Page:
Introduction Definition and molecular background Multidrug resistance (MDR) is the ability of drug resistant tumors to exhibit simultaneous resistance to a number of structurally and functionally unrelated chemotherapeutic agents. P-glycoprotein (P-gp), the very famous MDR family member protein, was first characterized in multidrug resistant Chinese hamster ovary (CHO) cells by Ling and co-workers [1]. P-gp transports in a unidirectional fashion any xenobiotic as a substrate outward via an ATP-dependent mechanism. In tumor cells, expression of P-gp results in reduction of intracellular drug concentrations with consequent decrease in the cytotoxicity of a broad spectrum of antitumor drugs including anthracyclines (e.g. doxorubicin; DOX), vinca alkaloids (e.g. vincristine), podophyllotoxins (e.g. etoposide) and taxanes (e.g. taxol). Gene sequence analysis in different species revealed two human P-gp genes, three mouse P-gp genes and one P-gp gene in hamster cells [2]. Structure of human P-gp protein comprises 1280 amino acid in 12 transmembrane segments and one ATP-binding motif with three characteristic glycosylation sites [3]. Three different P-gp isoforms were identified (P-gp class I, II and III); only P-gp class I and III were characterized in various normal human tissues with potential role in the normal physiology of these tissues [4]. P-gp class III is expressed in liver hepatocytes; and mice lacking its expression fail biliary phopholipid secretion. P-gp is expressed as well in a wide range of epithelia with potential transport function, such as colon, small intestine, liver, pancreas, kidney, uterus and placenta. In addition, P-gp was found expressed in highly specialized capillary transport endothelia such as brain and testis [5–8]. Other MDR-related proteins were discovered within different types of malignancies [9] such as multidrug resistance related proteins (MRP’s) [10,11] and breast cancer resistance protein (BCRP-1) [12–14]. Compounds inhibiting these P-gp related efflux proteins are supposed to increase the intracellular concentration of chemotherapeutic agents in similar way to inhibiting P-gp molecule itself. [15–18]. Despite the role of P-gp transporter in normal physiology; the overexpression of P-gp (and related proteins) on tumor cells results in significant decrease in the intracellular concentration of a wide range of anticancer drugs nonetheless of natural origin. Early evidence for the role of P-gp in the efflux of anticancer drugs outward and abolishing their cytotoxicity was observed before more than two decades. Purified membrane vesicles from resistant tumor cells significantly bind more radiolabeled vincristine [19,20]. P-gp showed significant role in the transport of anthracyclines in Madin–Darby canine cells as well [20]. In addition, radiolabeled colchicines transport was found to be mediated by purified P-gp particles [21]. Several molecular mechanisms have been postulated for P-gp mode of action such as increasing the intracellular pH, depolarizing plasma membrane electric potential, proton and chloride ion pumps [22,23]. The leaflet flip model of Higgins and Gottesman appears to be the most descriptive molecular explanation to the mode of P-gp action [24]. P-gp receptor modulation The P-gp inhibitor may act as a competitive blocker via occupying the drug binding sites or as a non-competitive antagonist by binding chemosensetizer sites [25]. Example for competitive binding of two drugs on the same binding site of P-gp molecule was found for competition between radiolabeled vinblasine and azidopine on purified P-gp molecules [26]. Similarly, binding of radiolabeled vinblasine was inhibited by co-incubation with vincristine and daunorubicin [27]. On the other hand, colchicines, actinomycin-D and calcium channel blockers do not compete for vinblastine-binding site within P-gp molecules; yet inhibiting the binding of radiolabeled vinblasine or azidopine would suggest multiple binding domains on P-gp molecules [28]. ATPase activity of P-gp molecule was first identified since the very early discovery of the P-gp molecule itself [29]. Yet several agents are designed and tested to inhibit particularly the ATPase function of P-gp molecules and related proteins [30,31]. That might explain the discrepancies in binding sites within P-gp molecules for different P-gp blockers. Modulation of P-gp and chemosensetization The process of chemosensetization involves the co-administration of a P-gp inhibitor with an anticancer drug in order to enhance intracellular anticancer drug accumulation via impairing the P-gp efflux function. Numerous compounds have been shown to inhibit the drug efflux function of P-gp and therefore, increase the intracellular concentration of chemotherapies with ultimate decrease in cellular resistance. Several chemical classes are known as P-gp inhibitors such as, cyclosporines, calmodulin inhibitors, indole alkaloids, coronary vasodilators, quinolines, hormones, calcium channel blockers, and several surfactants [32]. Considerable number of cancers exhibit either intrinsic or treatment induced acquired resistance. Over-expression of P-gp molecules correlates positively with poor response of tumor cells to chemotherapy [33] at both stages of first diagnosis (intrinsic resistance) and during disease relapse (acquired resistance) of several neoplastic disorders such as leukemias [34]; lymphomas [35]; adult and childhood sarcomas, and neuroblastomas [36]. The two major limitations for P-gp inhibitors to be used clinically are their unwanted immunosuppressive and cardiovascular effects. According to these two major hurdles, P-gp blockers are classified into first, second or third generation. First generation P-gp blockers Verapamil (VRP) is the prototype P-gp blocker [37] and was found to enhance intracellular accumulation of many anticancer drugs, including DOX in numerous cancer cell lines [22,38,39]. Further studies found that the P-gp inhibiting activity is shared by many other calcium channel blockers such as, diltiazem [38], bepridil [40], nicardipine, nifedipine [38], felodipine, and isradipine [41]. In addition, non-calcium channel blockers such as calmodulin antagonists (trifluorperazine, clopenthixol, trifluopromazine, and flupenthixol)[38], chlorpromazine and prochlorperazine, indole alkaloids, the anti-malarial quinine and the anti-arrhythmic quinidine [42] demonstrated P-gp inhibiting activity. P-gp inhibiting agents are pharmacologically active in vitro in concentration range from (1 to 50 μM). Similar serum-concentration range of these P-gp inhibiting agents is known to cause serious and devastating immunosuppressive and cardiovascular effects [25,43]. Cyclosporin-A (the commonly used immunosuppressive agent) remained one of the golden first generation P-gp inhibitors for several years [44–46]. Second generation P-gp blockers The vast majority of all first generation P-gp inhibitors is therapeutic agents and reverses P-gp efflux activity in vitro at concentrations range higher than their individual clinical therapeutic windows. The search for non-toxic second generation P-gp blockers resulted in newer analogs of the first generation agents with more potent P-gp inhibition and considerably less toxicity. Several structural analogs for VRP were synthesized for better P-gp intrinsic activity and less cardiovascular effects. Among these analogues, dexverapamil (R-enantiomer of VRP), emopamil, gallopamil, and Ro11-2933 inhibit the P-gp activity in vitro equipotent to more potent than VRP, but with marginal toxicity in many animal models [47–50]. PSC 833 is a non-immunosuppressive analog of cyclosporine-A and more potent P-gp inhibitor in vitro [51,52]. Third generation P-gp blockers Combinatorial chemistry and structure–activity relationships approaches were used to bring up the third generation P-gp blockers with antagonism function at nanomolar range (20–100 nM). Several of these compounds possess only P-gp blocking effect such as zosuquidar (LY335979) [53], elacridar (GF120918) [54], XR9051 [55], OC144-093 [44]. Others have dual P-gp and MRP blocking activity such as biricodar (VX-710), and timcodar (VX-853) [56] or dual P-gp and BCRP tariquidar (XR9576) [57]. These agents appear to possess acceptable toxicity profile; however their success in combination with anticancer agents is yet to be determined in clinical settings. P-gp blockers of natural origin Several naturally occurring compounds and plant extracts were reported for their modulation of multidrug resistance; however, this review will focus only on major classes viz., flavonoids, stilbenes, coumarins, terpenoids, alkaloids and saponins. In addition the review will cover the literature regarding natural P-gp inhibitors in the period between 1989 and 2015. Search was conducted on common databases such as ISI web of Knowledge, Scopus and using the Saudi digital library (SDL) for getting the full text. Flavonoids and stilbenes It was reported that plant derived polyphenolic compounds, mainly flavonoids and stilbenes or their synthetic derivatives, can modulate the main ABC transporters responsible for cancer drug resistance, including P-glycoprotein, multidrug resistance-associated protein 1 (MRP1) and breast cancer resistance protein (BCRP) [58]. Flavonoids and stilbenes represent the third generation of P-gp inhibitors and they produced a comparable effect to those of the well-known P-gp inhibitors verapamil and cyclosporine [59]. Several flavonoids and stilbenes (Fig. 1) have been reported to inhibit BCRP encoded by the ABCG2 gene. Thus, the consumption of flavonoids with high inhibitory activity could change pharmacokinetics and drug levels of drugs that are effluxed by BCRP. The following flavonoid structural features were found to contribute positively to BCRP inhibition; (A) A hydroxyl group in position 5, double bond between position 2 and 3, and a methoxyl group in position 3. (B) The exchange of a 3-methoxy group by an OH-group resulted in decrease in activity [60]. The following compounds are some examples of flavonoids reported as P-gp inhibitors; (−)-Epigallocatechin-3-gallate (EGCG) downregulates P-gp and BCRP but did not affect MRP1 in a tamoxifen resistant MCF-7 (breast cancer) cell line [61]. Flavonoids with hydrophobic group such as prenyl substituents might constitute the promising candidates for MDR reversal agents. 8-prenylnaringenin (8-isopentenylnaringenin) (Fig. 1), a potent phytoestrogen isolated from common hops (Humulus lupulus), strongly inhibited MRP1 transport activity in human erythrocytes. It was not able to modulate MDR in human adenocarcinoma cell line in spite of its ability to inhibit both P-glycoprotein and MRP1 activities [62]. Icaritin (Fig. 1), isolated from Herba Epimedium, significantly increased the intracellular accumulation of ADR and decreased the expression of the MDR1 gene in a multiple drug-resistant HepG2 (liver cancer cell line)/adriamycin (HepG2/ADR) cell line compared with drug-sensitive HepG2 cells. In addition, icaritin significantly downregulates the expression of P-gp [63]. Baicalein (Fig. 1), the major flavonoid in Scutellariae radix, significantly enhanced the oral bioavailability of tamoxifen, which might be mainly due to inhibition of the CYP3A (Cytochrome P450, family 3, subfamily A) – mediated metabolism of tamoxifen in the small intestine and/or in the liver and inhibition of the P-gp efflux pump in the small intestine [64]. Silymarin can inhibit P-gp mediated efflux in Caco-2 cells (colon cancer cell line), suggesting they could potentially increase the absorption/bioavailability of co-administered drugs that are effluxed P-gp [65]. Biochanin A (Fig. 1) and silymarin were reported to potentiate DOX cytotoxicity in P-gp positive cells. The underlying mechanism(s) may involve direct interaction with P-gp as evidenced by flavonoid modulation of P-gp ATPase activity [66]. Nguyen et al. studied the effect of large number of flavonoids on P-gp inhibition. Biochanin-A, genistein, quercetin, chalcone, silymarin, phloretin, morin, and kaempferol (Fig. 1), significantly increased the accumulation of both daunomycin (DNM) and vinblastine (VBL) in human pancreatic adenocarcinoma Panc-1 cells. The study concluded that; the aforementioned compounds can inhibit MRP1-mediated drug transport through binding interactions with MRP1, as well as modulation of GSH (glutathione) concentrations [67]. Flavonoids from grape fruit juice such as kaempferol and naringenin caused a decrease in P-gp levels and MDR-1 transcript levels as well in the human immortalized tubular cell line (HK-2) [68]. In EPG85-257RDB cells (P-gp-positive gastric carcinoma cell line) quercetin (Fig. 1) acted as a chemosensitizer through decreasing of P-gp expression, inhibition of drug transport and downregulation of ABCB1 (ATP-binding cassette sub-family B member 1 ) gene expression [69]. Therefore, concurrent use of quercetin provides a therapeutic benefit by increasing the bioavailability of doxorubicin administered orally [70]. Procyanidine isolated from bark of Pinus massoniana (Fig. 1) markedly increased the accumulation of Rh123 (rhodamine 123) within cells by inhibiting its efflux in a dose-dependent manner. Procyanidine was a potent inhibitor of P-gp on BBB (blood brain barrier) and could improve the therapeutic effects on cerebral tumors of some drugs which are difficult to accumulate in the brain [71]. 3,5,7,3′,4′-pentamethoxyflavone (Fig. 1) from Kaempferia parviflora rhizome increased the accumulation of Rh123 and daunorubicin in LLC-GA5-COL150 cells (a transfectant cell line of a porcine kidney epithelial cell line (LLC-PK1) with human MDR1 cDNA) in a concentration dependent manner. In addition, 5,7-dimethoxyflavone (Fig. 1) to a lesser degree increased Rh 123 accumulation in LLC-GA5-COL150 cells [72], and exhibited a stimulatory effect on the accumulation of doxorubicin in A549 cells (adenocarcinoma human alveolar basal epithelial cells) [73]. Myricetin (Fig. 1) significantly enhanced the cellular accumulation of Rh123 in MCF-7/ADR cells overexpressing P-gp. It increases the oral bioavailability of DOX due to the enhancement of its absorption in the gastro-intestinal tract via the inhibition of P-gp and reduction of first-pass metabolism of DOX due to inhibition of CYP3A in the small intestine and/or in the liver [70]. Wogonin (Fig. 1), a flavone, significantly potentiated etoposide-induced apoptosis in HL-60 (Human promyelocytic leukemia) cells. It impaired the function of P-gp and thus increased cellular content of etoposide in the cells. Moreover, wogonin is likely to act as an inhibitor of P-gp and potentiate the apoptotic action of etoposide. On the other hand, wogonin inhibited etoposide-induced apoptosis in thymocytes, one of the normal cells. The potentiation by wogonin is likely to be a specific action for cancer cells but not normal cells. Therefore, this flavone may be used to reduce the excretion of the anticancer agents via P-glycoprotein and increase the pharmacological action of it in cancer cells [74]. Resveratrol, a well-known stilbene, was reported to enhance the cytotoxic profile of both docetaxel and doxorubicin in solid tumors through inhibition of P-gp efflux and downregulation of MDR1 gene [75]. The effect of amino acid conjugation with flavonoid was studied on MDR. Conjugation of quercetin with glutamic acid moiety attached at 7-O position was potent as verapamil in reversing MDR and sensitized MDR MES-SA/Dx5 cells to various anticancer drugs. Analysis on Rh-123 accumulation confirmed that this conjugate inhibits drug efflux by P-gp, in addition, P-gp ATPase assay showed that this compound interacts with the drug-binding site of P-gp to stimulate its ATPase activity.[76] Coumarins Several naturally occurring and synthetic coumarins, furanocoumarin, pyranocoumarin and sesquiterpenoid coumarins were investigated for their ability to reverse multi drug resistance by inhibiting P-gp activity. In a study carried out by Raad et al. [77], a set of 32 natural and synthetic coumarins were tested in order to evaluate their activity on human leukemic cells (K562/R7) overexpressing P-gp. They proved that coumarins substituted by a common α-(hydroxyisopropyl) dihydrofuran moiety, exhibited a significant inhibitory effect on P-gp when compared to the positive control cyclosporin A. The presence of phenyl group at position C4 in coumarin was found to be essential for activity. In addition, the [α-(hydroxyisopropyl-dihydrofuran) group, especially at positions C7–C8, also showed some interest for activity compared to other additional groups [77]. GUT-70 (Fig. 2), a tricyclic coumarin, isolated from the stem bark of Calophyllum brasiliense collected in Brazil, inhibited human leukemic cell lines, including the P-glycoprotein overexpressing cell lines, in a concentration and time-dependent manner with IC50 values from 2–5 μM [78]. (±)-Praeruptorin A (PA) (Fig. 2), a naturally existing pyranocumarin isolated from the dried root of Peucedanum praeruptorum Dunn., re-sensitizes P-gp mediated MDR (P-gp-MDR) cancer cells to anticancer drugs. The PA derivative (±)-3′-O,4′-O-dicynnamoyl-cis-khellactone (DCK), was more potent than PA or verapamil in the reversal of P-gp-MDR. In P-gp-MDR cells DCK increased cellular accumulation of DOX without affecting the expression level of P-gp. DCK could bind simultaneously with substrates to P-gp through an allosteric site and thus affecting P-gp–substrate interactions [79]. Decursinol (Fig. 2), a major coumarin derived from the roots of Angelica gigas, showed high permeability in Caco-2 cell monolayers in the absorptive direction. Secretion increased in a concentration-dependent manner, with an efflux ratio of more than 2 at 50 μM, indicating that it could be transported through an active efflux transporter such as P-gp, multidrug resistance protein 2 or BCRP [80]. Sesquiterpene coumarins Farnesiferol A (Fig. 2) (from the roots of Ferula persica) and galbanic acid (Fig. 2) (from the roots of Ferula szowitsiana) significantly inhibited the P-gp activity compared to verapamil in a doxorubicin resistant breast cancer cell line (MCF7/ADR) [81]. Similarly, driportlandin (Fig. 2), isolated from Euphorbia portlandica, was more active on the reversal of multidrug resistance (MDR) of mouse lymphoma cells than verapamil [82]. Furanocoumarin Dihydroxybergamotin and other furanocoumarins contained in grapefruit juice, such as bergamotin, FC726, bergaptol and bergapten (Fig. 3), increased the steady-state uptake of [3H]-vinblastine by Caco-2 cells due to inhibition of drug efflux transporters, such as P-gp [83]. Moreover, cnidiadin isolated from Tordylium apulum (Apiaceae) (Fig. 3) is a cytotoxic agent found to be capable of competitively inhibiting the binding and efflux of drug by P-gp and of enhancing the cell toxicity of vinca alkaloids in Madin–Darby canine kidney (MDCK-MDR1) cells and mutant human carcinoma (KB/VCR) overexpressing P-gp [84]. Terpenoids Sesquiterpenes Celastraceae plants represent highly effective and specific modulators of the MDR phenotype in Leishmania, due to their dihydro-β-agarofuran sesquiterpenes (Fig. 4). Some of them could be considered as lead compounds for further development [85]. In a study by Cortes et al. (2005), the inhibitory activity of a series of 76 dihydro-β-agarofuran sesquiterpenes was tested on NIH-3T3 (mouse embryo tissue fibroblast) cells expressing the human P-gp multidrug transporter, to establish quantitative comparisons of their respective abilities to block the drug efflux from target cells. The most important pharmacophoric features of these compounds were in the region of the substituents at the C-2, C-3 and C-8 positions, which seem to be critical for determination of the overall effectiveness of sesquiterpenes as P-gp inhibitors [86]. A 3D QSAR (Quantitative structure–activity relationship) study concluded that, the esterification level of the compounds, the presence of two aromatic ester moieties and the size of the molecule are important factors for the reversal activity. Most of the analyzed compounds showed low intrinsic toxicity and many of them were able to efficiently overcome the MDR phenotype in the resistant line by modulating drug accumulation. Compounds MAMA 7, MAMA10, MACHU 4, MACU 5, MACU 7 and MACU 8 (Fig. 4) were the most active compounds. Two derivatives of the anti-malarial artemisinin, SM616 and GHP-AJM-3/23 (Fig. 4) inhibited P-gp activity in sensitive CCRF-CEM leukemia cells and P-gp over-expressing multidrug-resistant CEM/ADR5000 leukemia cells as well as in porcine brain capillary endothelial cells (PBCEC) [87]. A non-cytotoxic concentration of β-caryophyllene significantly increased the anticancer activity of α-humulene and isocaryophyllene on MCF-7 cells. Moreover, β-caryophyllene potentiated the anticancer activity of paclitaxel on MCF-7, DLD-1 (colon adenocarcinoma) and L-929 (murine fibroblast) cell lines [88]. Limonoid Obacunone, a limonoids isolated from Phellodendron amurense (Rutaceae), showed significant P-gp MDR inhibition activity in MES-SA/DX5 (human MDR uterine sarcoma cell line) and HCT15 cells (human colorectal cancer cell line) with an ED50 value of 0.028 pg/mL and 0.0011 pg/mL, respectively [89]. Diterpenes Different skeletones of diterpenes including jatrophanes, lathyranes, uphoractine, pepluane and paraliane that were isolated from Euphorbia species were assayed for P-gp inhibitory activity in mouse lymphoma cells by using the Rh 123 exclusion test (Fig. 5). The effect on drug accumulation in drug-resistant cells is proportional to the hydrophobicity of diterpenes. Highly active compounds can be found among the jatrophanes, lathyranes and also among the tetracyclic diterpenes [90]. Macrocyclic lathyrane, and jatrophane diterpenes may be valuable as lead compounds for the development of P-gp modulators in different multidrug-resistant cancer cells. The macrocyclic lathyrane diterpene latilagascene B (lat. b, Fig. 5), previously isolated from Euphorbia lagascae, its acylated derivatives, latilagascenes G, H, and I and the macrocyclic diterpenes of the jatrophane-type, tuckeyanols A and B, and euphotuckeyanol (Fig. 5), isolated from Euphorbia tuckeyana, displayed very strong modulating activity against P-gp on human MDR1 gene-transfected and parental L5178 mouse lymphoma cell lines [91]. The macrocyclic lathyrane diterpenes, latilagascenes D–F and jolkinol B (Fig. 5), isolated from the methanol extract of Euphorbia lagascae, displayed potent activity on mouse lymphoma cells compared with that of the positive control, verapamil [92]. The macrocyclic lathyrane polyester Euphorbia factor L10 (Fig. 5) has been obtained from the seeds of the caper spurge (E. lathyris) as a novel chemotype for P-gp inhibitors [93]. Euphodendroidin D and pepluanin A were the most powerful inhibitors of daunomycin-efflux activity within the class of jatrophane diterpenes. Their efficiency was found to be at least twofold higher than the conventional modulator cyclosporin A. The analysis of euphodendroidin’s activities has evidenced the involvement of ring A in P-gp binding, highlighting the relevance of a free hydroxyl group at position 3, together with the negative effect of this group at position 2 (Fig. 6). In addition, substitution at the proximal C-5 with a large group also decreased the activity. The biological evaluation of modified jatrophanes has shown effect of substitution at positions 3, 6 and 15 and the importance of relative configuration of hydroxyl groups. In addition, substitution at position 6 affects the inhibitory ability in a way that dramatically depends on the location of the free hydroxyl group. Euphocharacin’s activities highlighted the positive roles of benzoyl and propyl at C-9 and C-3, respectively, and confirmed the negative role of hydroxyl at C-2 and the positive effect of the same group at C-15. The results of biological assays on pepluanins have been used to extend the structure activity relationships to the other oxygenated carbon atoms of the medium-sized ring (C-7/C-15). Within the set of compounds investigated, pepluanin A with acetoyl at C-8 and nicotinyl (Nic) at C-9 has been reported as the most powerful inhibitor, outperforming cyclosporine A by a factor of at least two in the inhibition of P-gp-mediated daunomycin transport. Taken together, these observations suggest that jatrophanes and modified jatrophanes share a common gross pharmacophore, which is dramatically affected by changes of the oxygenation pattern, but surprisingly tolerant in terms of modifications of connectivity as summarized in Fig. 6 [94]. In addition, macrocyclic jatrophane diterpenes, named euphomelliferine and euphomelliferine A (Fig. 5) isolated from the methanolic extract of E. mellifera displayed a significant MDR reversing activity, in a dose-dependent manner, on human MDR1-gene-transferred mouse cells (L5178Y MDR) and on human colon adenocarcinoma cells (COLO 320). They did not induce apoptosis in the COLO 320 cells [95]. The ent-abietane lactones, helioscopinolides A, B, E and F (Fig. 7), isolated from Euphorbia species were able to reverse the MDR of the tested human MDR1 gene-transfected mouse lymphoma cells, in a concentration-dependent manner in sub-cytotoxic concentration [96]. The tetracyclic diterpene polyesters, euphoportlandols A and B (Fig. 7), isolated from Euphorbia portlandica, revealed significant inhibition of P-gp activity [97]. Alkaloids Alkaloids are basic nitrogenous compounds derived from plant source and are classified into different groups based on the amino acid they are derived from. Many reports revealed the ability of alkaloids to inhibit P-gp. There are two substructural features present in compounds that modulate P-gp-associated MDR: (A) a basic nitrogen atom and (B) two planar aromatic rings. Glaucine (Fig. 8), an alkaloid component of Chinese herbal plant Yanhusuo (Corydalis yanhusuo W.T. Wang, YHS) inhibits P-gp and MRP1-mediated efflux and activates ATPase activities of the transporters. Furthermore, glaucine suppresses expression of ABC transporter genes. It reverses the resistance of MCF-7/ADR to adriamycin and mitoxantrone effectively [98]. Lobeline, a piperidine alkaloid from Lobelia inflata and several other Lobelia species, inhibited P-gp activity. MDR reversal potential of lobeline could be demonstrated in cells treated with DOX in that lobeline can sensitize resistant tumor cells at non-toxic concentrations. However, lobeline cannot block BCRP (Breast Cancer Resistance Protein) dependent mitoxantrone efflux [99]. Reserpine is an effective “modulator” of P-gp-associated multidrug resistance (MDR) in multidrug-resistant human leukemia cell line, CEM/VLB100. Reserpine derivatives with pendant benzoyl function in an appropriate spatial orientation can modulate MDR. It was found that the relative disposition of aromatic rings and basic nitrogen atom is important for modulators of P-gp-associated MDR, and they suggest a ligand-receptor relationship for these agents [100]. Benzylisoquinoline alkaloids (Fig. 8) have a strong history in modulation of MDR. Naturally occurring bisbenzylisoquinoline alkaloids that were isolated from natural plants were tested in vitro as MDR modifiers. Six of these natural compounds (FF19, FF18, FF15, FF14, FF11 and FF12) showed potent activities to restore sensitivity of resistant tumor cells, such as MCF-7/ADR and (MDR nasopharyngeal carcinoma) KBv200 cells, to many antitumor drugs including doxorubicin and vincristine [101]. Cepharanthine, a bisbenzylisoquinoline (biscoclaurine) alkaloid, completely overcomes resistance of a multidrug-resistant subline, ChR-24, derived from human KB carcinoma cells, to vincristine, actinomycin D, and daunomycin, and partially overcomes resistance to adriamycin. Moreover, this compound enhanced sensitivity to (ADM) and vincristine (VCR), and enhanced apoptosis induced by ADM and VCR of P-gp negative K562 cells (human chronic myelogenous leukemia). Cepharanthine changed the distribution of ADM from cytoplasmic vesicles to nucleoplasm in K562 cells by inhibiting the acidification of cytoplasm organelles [102]. Another class of bioactive alkaloids is tropane esters (Fig. 8). Some of these compounds were isolated from Erythroxylum rotundifolium and evaluated against a panel of human cancer cells. 6β-benzoyloxy-3R-(Z)-(3,4,5-trimethoxycinnamoyloxy)tropane and 6β-benzoyloxy-3α-(3,4,5-trimethoxycinnamoyloxy)tropane, 6β-benzoyloxy-3α-(E)-(3,4,5-trimethoxycinnamoyloxy)tropane-7β-ol, and 7β-acetoxy-6β-benzoyloxy-3α-(E)-(3,4,5-trimethoxycinnamoyloxy)tropane, demonstrated greatest activity against MDR oral epidermoid carcinoma (KB-V1) cells incubated in the presence of vinblastine. Thus tropane esters of this type can reverse the MDR phenotype, presumably by interacting with P-gp [103,104]. Pervilleines B and C, obtained from a chloroform extract of the roots of Erythroxylum pervillei were found to restore the vinblastine (VLB) sensitivity of cultured multidrug-resistant KB-V1 cells PB through inhibiton of P-gp [105–107]. Veralosinine (Veratrum lobelianum) and veranigrine (V. nigrum) (Fig. 9) modify transport activity of MDR1 in multidrug-resistant human MDR1-gene-transfected mouse lymphoma cells (L5178Y). They enhanced the antiproliferative effects of doxorubicin on MDR cells [108]. A series of indole alkaloids of the aspidofractinine-type was assessed for their potential in reversing MDR in vincristine-resistant KB cells. Of the compounds tested, kopsiflorine, kopsamine, pleiocarpine, 11-methoxykopsilongine, lahadinine A and N-methoxycarbonyl-11,12-methylenedioxy-Δ16,17-kopsinine were found to show appreciable activity [109]. Kopsiflorine (Fig. 9) that was isolated from Kopsia dasyrachis, enhanced cytotoxicity of vincristine in drug-resistant KB cells (VJ-300) in a concentration-dependent manner. It was found that, kopsiflorine interacts directly with P-glycoprotein and inhibits the efflux of antitumor agents in drug-resistant cells [110]. Steroidal saponins Saponins are a class of compounds present in some plant families and classified into steroidal and triterpenoidal. Steroidal saponins isolated from Paris polyphylla (Trilliaceae) (Fig. 10), 3-O-Rha(1 → 2)[Ara(1 → 4)]Glc-pennogenine, gracillin and polyphyllin D, and ecdysteroids 20-hydroxyecdysone and pinnatasterone showed inhibition of P-gp-mediated daunorubicin efflux in K562/R7 (human leukemic) cell line [111]. The cucurbitacins, balsaminagenin B, balsaminoside A, karavelagenin C (Fig. 10), reversed multidrug resistance on human MDR1 gene transfected mouse lymphoma cells compared with that of verapamil. Moreover, in the checkerboard model of combination chemotherapy, the interaction between doxorubicin and compounds balsaminagenin B, balsaminoside A, karavelagenin C synergistically enhanced the effect of the anticancer drug using daunorubicin and doxorubicin-resistant acute myelogenous leukemia sublines (AML-2/D100 and AML-2/DX100), which overexpress P-gp and MRP, respectively [112]. Protopanaxatriol ginsenosides (PTG) has a chemosensitizing effect on P-gp-mediated MDR cells by increasing the intracellular accumulation of drugs through direct interaction with P-gp at the azidopine site. In addition, PTG may have a beneficial effect on cancer chemotherapy with respect to the possibility of long-term use without the concern of P-gp activation [113] . Tenacissimoside A (Fig. 10) and 11R-O-benzoyl-12-O-acetyltenacigenin B, two derivatives of tenacigenin B from the plant Marsdenia tenacissima, reversed multidrug resistance in P-gp-overexpressing multidrug-resistant cancer cells. They increased sensitivity of HepG2/Dox cells to the antitumor drugs doxorubicin, vinblastine, puromycin, and paclitaxel [114]. Astragaloside II (Fig. 10) is a saponin widely used in traditional Chinese medicine. It has been reported that astragaloside has antitumor effects on hepatocellular carcinoma Bel-7402 cells in vitro and in vivo. Astragaloside II showed strong potency to increase 5-fluorouracil cytotoxicity toward 5-fluorouracil-resistant human hepatic cancer cells Bel-7402/FU. The mechanism of astragaloside II on P-gp-mediated MDR demonstrated that astragaloside II significantly increased the intracellular accumulation of Rh 123 via inhibition of P-gp transport function. Astragaloside II could down regulate the expression of the P-gp and MDR-1 gene. In addition, astragaloside II suppressed phosphorylation of extracellular signal regulated kinase 1/2, p38 and c-Jun N-terminal kinase [115]. The taccalonolides (Fig. 10) are a class of structurally and mechanistically distinct microtubule-stabilizing agents isolated from Tacca chantrieri. Taccalonolides A, E, B, and N were effective in vitro against cell lines that overexpress P-gp and MRP7. In addition, taccalonolides A and E were highly active in vivo against a doxorubicin and paclitaxel-resistant P-gp-expressing tumor, Mam17/ADR. Taccalonolides have advantages over the taxanes (microtubule stabilizers) in their ability to circumvent multiple drug resistance mechanisms [116]. Using in vitro assays saponins; primulanin and ardisimamilloside that were isolated from Labisia pumila showed significant modulation of P-gp, CYPs (cytochrome P450s), and PXR (Pregnane X receptor) suggesting a potential to alter the pharmacokinetic and pharmacodynamic properties of conventional drugs if used concomitantly [117]. Finally, the literature found regarding the P-gp inhibition by natural products was too much to be covered in one review article, therefore the current review focused only on major classes of naturally occurring compounds. However, several reports were found concerning the activity of various plant extracts [118] and their constituents as P-gp inhibitors; viz., anthraquinones [119], phenylbutanoids [120], phytosterols [121], cannabinoids [122], carotenoids [123], curcumenoids [124], volatile oils [125], sulfur compounds [126], and polyacetylenes. [127] In addition, some vitamins such as vitamin D revealed significant reversal of multi-drug resistance in many resistant cells [128]. Moreover, several marine and marine derived endophytes, a major source of natural products, revealed significant P-gp inhibition such as lamellarine O and shornephine A [129,130]. These previously mentioned classes, among others, could be the focus of another separate review article. Conclusion and future prospectives Natural products are some of the major sources for drug discovery. There is a considerably growing body of evidence concerning the reversal of multidrug resistance though p-gp inhibition and other related proteins, using naturally occurring compounds. A large number of compounds were found to be P-gp blocking through the inhibition of the pumb ATPase activity. However, some classes of natural products, especially polyphenols, were reported to be non-specific enzyme inhibitors which could affect other human enzymatic targets such as cytochrome system thus affecting the whole pharmacokinetic and toxicity profile of anticancer drugs. Therefore, it is necessary not only to investigate the P-gp blockade rather than studying the mechanism and selectivity of such blockade in terms of ATPase inhibition. In addition, P-gp blockade might possess significant role in affecting the cellular pharmacokinetics of anticancer drugs; however since its discovery (since more than four decades), no significant clinical output for any P-gp inhibitor could be declared. On the other hand, intratumoral distribution and tissue pharmacokinetics of anticancer drugs constitutes robust pharmacokinetic barrier that hinders their bioavailability within intratumoral micromillieu. The influence of P-gp inhibition on tissue pharmacokinetics and intratumoral distribution of anticancer drugs is rarely studied. Yet, it is pretty complicated to assess the avascular intratumoral distribution of P-gp substrates attributed to P-gp blockade. This might be attributed to the heterogenous avascular distribution of the P-gp blocker per se. Finally, it is strongly recommended to study the influence of P-gp blockade in enhancing the avascular distribution of P-gp substrates using suitable three dimensional avascular solid tumor model to facilitate clinical interpretation. Conflict of Interest The authors have declared no conflict of interest. Compliance with Ethics Requirements This article does not contain any studies with human or animal subjects.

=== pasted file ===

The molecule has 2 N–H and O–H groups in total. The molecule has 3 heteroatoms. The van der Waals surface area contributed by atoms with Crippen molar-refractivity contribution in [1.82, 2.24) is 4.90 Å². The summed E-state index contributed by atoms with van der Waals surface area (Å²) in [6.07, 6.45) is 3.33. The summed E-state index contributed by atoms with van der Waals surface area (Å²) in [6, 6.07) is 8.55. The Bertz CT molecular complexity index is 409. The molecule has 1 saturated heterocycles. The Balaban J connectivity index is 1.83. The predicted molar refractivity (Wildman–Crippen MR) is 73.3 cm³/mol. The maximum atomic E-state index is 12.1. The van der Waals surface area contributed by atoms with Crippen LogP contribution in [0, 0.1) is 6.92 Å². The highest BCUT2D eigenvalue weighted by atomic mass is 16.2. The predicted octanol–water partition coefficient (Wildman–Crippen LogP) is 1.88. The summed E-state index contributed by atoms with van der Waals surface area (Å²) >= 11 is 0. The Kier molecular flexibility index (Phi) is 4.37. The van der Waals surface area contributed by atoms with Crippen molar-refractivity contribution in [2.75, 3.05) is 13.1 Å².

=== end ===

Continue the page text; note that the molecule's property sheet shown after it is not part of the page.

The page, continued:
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              Mitochondria as a critical target of the chemotheraputic agent cisplatin in head and neck cancer.